Chapter

Biological Psychology

History of Psychology

  1. Robert E. Clark PhD1,
  2. Jena B. Hales PhD2,
  3. Stuart M. Zola PhD3,
  4. Richard F. Thompson PhD4

Published Online: 26 SEP 2012

DOI: 10.1002/9781118133880.hop201005

Handbook of Psychology, Second Edition

Handbook of Psychology, Second Edition

How to Cite

Clark, R. E., Hales, J. B., Zola, S. M. and Thompson, R. F. 2012. Biological Psychology. Handbook of Psychology, Second Edition. 1:3.

Author Information

  1. 1

    University of California, Graduate Program in Neurosciences, La Jolla, California, USA

  2. 2

    University of California, San Diego, Department of Neuroscience, San Diego, California, USA

  3. 3

    Emory University, Yerkes Primate Research Center, Department of Psychiatry and Behavioral Science, Atlanta, Georgia, USA

  4. 4

    University of Southern California, Department of Psychology and Biological Sciences, Los Angeles, California, USA

Publication History

  1. Published Online: 26 SEP 2012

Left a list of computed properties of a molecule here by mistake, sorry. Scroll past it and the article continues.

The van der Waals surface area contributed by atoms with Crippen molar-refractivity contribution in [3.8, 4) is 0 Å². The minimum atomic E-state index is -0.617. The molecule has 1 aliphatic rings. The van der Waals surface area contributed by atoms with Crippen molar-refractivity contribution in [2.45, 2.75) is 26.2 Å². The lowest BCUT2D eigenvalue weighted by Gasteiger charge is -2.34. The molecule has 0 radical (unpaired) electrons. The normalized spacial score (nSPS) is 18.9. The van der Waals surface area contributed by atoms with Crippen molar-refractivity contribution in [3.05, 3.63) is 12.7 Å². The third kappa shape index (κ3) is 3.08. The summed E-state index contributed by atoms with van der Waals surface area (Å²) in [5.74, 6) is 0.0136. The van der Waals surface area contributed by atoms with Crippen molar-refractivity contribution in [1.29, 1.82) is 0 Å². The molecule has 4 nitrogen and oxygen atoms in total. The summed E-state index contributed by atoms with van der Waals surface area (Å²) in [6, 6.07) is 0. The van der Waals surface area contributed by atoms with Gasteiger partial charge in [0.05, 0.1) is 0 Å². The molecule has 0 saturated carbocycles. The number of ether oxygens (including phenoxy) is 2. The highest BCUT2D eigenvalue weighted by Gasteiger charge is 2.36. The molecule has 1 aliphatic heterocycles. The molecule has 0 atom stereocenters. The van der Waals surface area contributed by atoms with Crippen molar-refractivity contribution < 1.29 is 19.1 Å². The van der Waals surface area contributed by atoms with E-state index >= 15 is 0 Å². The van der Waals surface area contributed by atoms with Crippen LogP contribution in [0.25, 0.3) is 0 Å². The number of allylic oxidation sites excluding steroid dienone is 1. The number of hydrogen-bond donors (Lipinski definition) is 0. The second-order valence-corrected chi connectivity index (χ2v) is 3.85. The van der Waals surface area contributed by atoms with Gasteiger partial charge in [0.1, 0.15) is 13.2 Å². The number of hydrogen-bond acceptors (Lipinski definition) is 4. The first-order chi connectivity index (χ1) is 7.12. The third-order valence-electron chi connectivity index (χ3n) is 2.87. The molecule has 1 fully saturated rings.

Abstract

The great questions of philosophy, the mind–body problem and the nature of knowledge, were also the questions that drove early developments in the pathways to modern psychology. This is especially true of biological or physiological psychology. Wilhelm Wundt, who founded experimental psychology, titled his major work Foundations of Physiological Psychology (1874/1908). William James, the other major figure in the development of modern psychology, devoted a third of his influential text Principles of Psychology (1890) to the brain and nervous system. Both Wundt and James studied medicine and philosophy, and both considered themselves physiologists. Their goal was not to reduce psychology to physiology but rather to apply the scientific methods of physiology to the study of the mind. The other driving force in early biological psychology was the study of the brain and nervous system. The major topics in modern biological psychology are sensory processes, learning and memory, motivation and emotion, and, most recently, cognition—in short, behavioral and cognitive neuroscience. A number of other areas began as part of physiological psychology and have spun off to become fields in their own right. In the text that follows, we begin by briefly sketching the historical roots of the field of biological psychology. We continue by discussing each of these major topics of biological psychology separately in regards to the scientific methods employed and important findings. Finally, we conclude by acknowledging some recent advances that continue to shape our understanding of biological psychology.

Keywords:

  • physiology;
  • memory;
  • medial temporal lobe;
  • amnesia;
  • hippocampus